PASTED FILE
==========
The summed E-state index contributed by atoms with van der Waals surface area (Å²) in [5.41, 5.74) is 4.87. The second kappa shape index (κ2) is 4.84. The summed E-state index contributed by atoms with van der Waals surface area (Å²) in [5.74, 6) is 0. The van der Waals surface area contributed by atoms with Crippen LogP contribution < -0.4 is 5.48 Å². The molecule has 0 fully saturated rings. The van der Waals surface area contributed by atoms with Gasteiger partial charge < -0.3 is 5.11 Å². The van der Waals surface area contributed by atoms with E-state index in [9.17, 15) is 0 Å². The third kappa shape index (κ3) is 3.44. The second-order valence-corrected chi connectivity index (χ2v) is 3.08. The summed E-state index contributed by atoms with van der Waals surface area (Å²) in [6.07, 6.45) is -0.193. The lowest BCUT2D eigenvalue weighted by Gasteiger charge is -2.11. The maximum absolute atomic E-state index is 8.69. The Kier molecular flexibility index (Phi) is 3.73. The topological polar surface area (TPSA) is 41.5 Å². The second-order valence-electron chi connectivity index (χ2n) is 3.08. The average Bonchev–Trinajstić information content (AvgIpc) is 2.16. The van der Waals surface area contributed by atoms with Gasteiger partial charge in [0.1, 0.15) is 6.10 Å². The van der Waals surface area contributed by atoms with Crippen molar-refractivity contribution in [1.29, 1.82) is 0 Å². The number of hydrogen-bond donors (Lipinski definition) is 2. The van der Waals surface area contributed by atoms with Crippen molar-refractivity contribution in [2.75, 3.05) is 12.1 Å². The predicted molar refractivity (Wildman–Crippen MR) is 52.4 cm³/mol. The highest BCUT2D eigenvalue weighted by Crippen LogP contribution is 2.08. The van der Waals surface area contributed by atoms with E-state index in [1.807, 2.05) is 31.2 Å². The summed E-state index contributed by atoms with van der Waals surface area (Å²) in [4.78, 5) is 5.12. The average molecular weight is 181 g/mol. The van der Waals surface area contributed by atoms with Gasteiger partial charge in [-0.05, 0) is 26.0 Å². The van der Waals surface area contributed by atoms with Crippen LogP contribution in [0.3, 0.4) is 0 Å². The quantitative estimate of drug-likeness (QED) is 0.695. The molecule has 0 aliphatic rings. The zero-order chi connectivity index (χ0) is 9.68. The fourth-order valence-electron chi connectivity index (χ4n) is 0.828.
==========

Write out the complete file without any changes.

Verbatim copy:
The summed E-state index contributed by atoms with van der Waals surface area (Å²) in [5.41, 5.74) is 4.87. The second kappa shape index (κ2) is 4.84. The summed E-state index contributed by atoms with van der Waals surface area (Å²) in [5.74, 6) is 0. The van der Waals surface area contributed by atoms with Crippen LogP contribution < -0.4 is 5.48 Å². The molecule has 0 fully saturated rings. The van der Waals surface area contributed by atoms with Gasteiger partial charge < -0.3 is 5.11 Å². The van der Waals surface area contributed by atoms with E-state index in [9.17, 15) is 0 Å². The third kappa shape index (κ3) is 3.44. The second-order valence-corrected chi connectivity index (χ2v) is 3.08. The summed E-state index contributed by atoms with van der Waals surface area (Å²) in [6.07, 6.45) is -0.193. The lowest BCUT2D eigenvalue weighted by Gasteiger charge is -2.11. The maximum absolute atomic E-state index is 8.69. The Kier molecular flexibility index (Phi) is 3.73. The topological polar surface area (TPSA) is 41.5 Å². The second-order valence-electron chi connectivity index (χ2n) is 3.08. The average Bonchev–Trinajstić information content (AvgIpc) is 2.16. The van der Waals surface area contributed by atoms with Gasteiger partial charge in [0.1, 0.15) is 6.10 Å². The van der Waals surface area contributed by atoms with Crippen molar-refractivity contribution in [1.29, 1.82) is 0 Å². The number of hydrogen-bond donors (Lipinski definition) is 2. The van der Waals surface area contributed by atoms with Crippen molar-refractivity contribution in [2.75, 3.05) is 12.1 Å². The predicted molar refractivity (Wildman–Crippen MR) is 52.4 cm³/mol. The highest BCUT2D eigenvalue weighted by Crippen LogP contribution is 2.08. The van der Waals surface area contributed by atoms with E-state index in [1.807, 2.05) is 31.2 Å². The summed E-state index contributed by atoms with van der Waals surface area (Å²) in [4.78, 5) is 5.12. The average molecular weight is 181 g/mol. The van der Waals surface area contributed by atoms with Gasteiger partial charge in [-0.05, 0) is 26.0 Å². The van der Waals surface area contributed by atoms with Crippen LogP contribution in [0.3, 0.4) is 0 Å². The quantitative estimate of drug-likeness (QED) is 0.695. The molecule has 0 aliphatic rings. The zero-order chi connectivity index (χ0) is 9.68. The fourth-order valence-electron chi connectivity index (χ4n) is 0.828.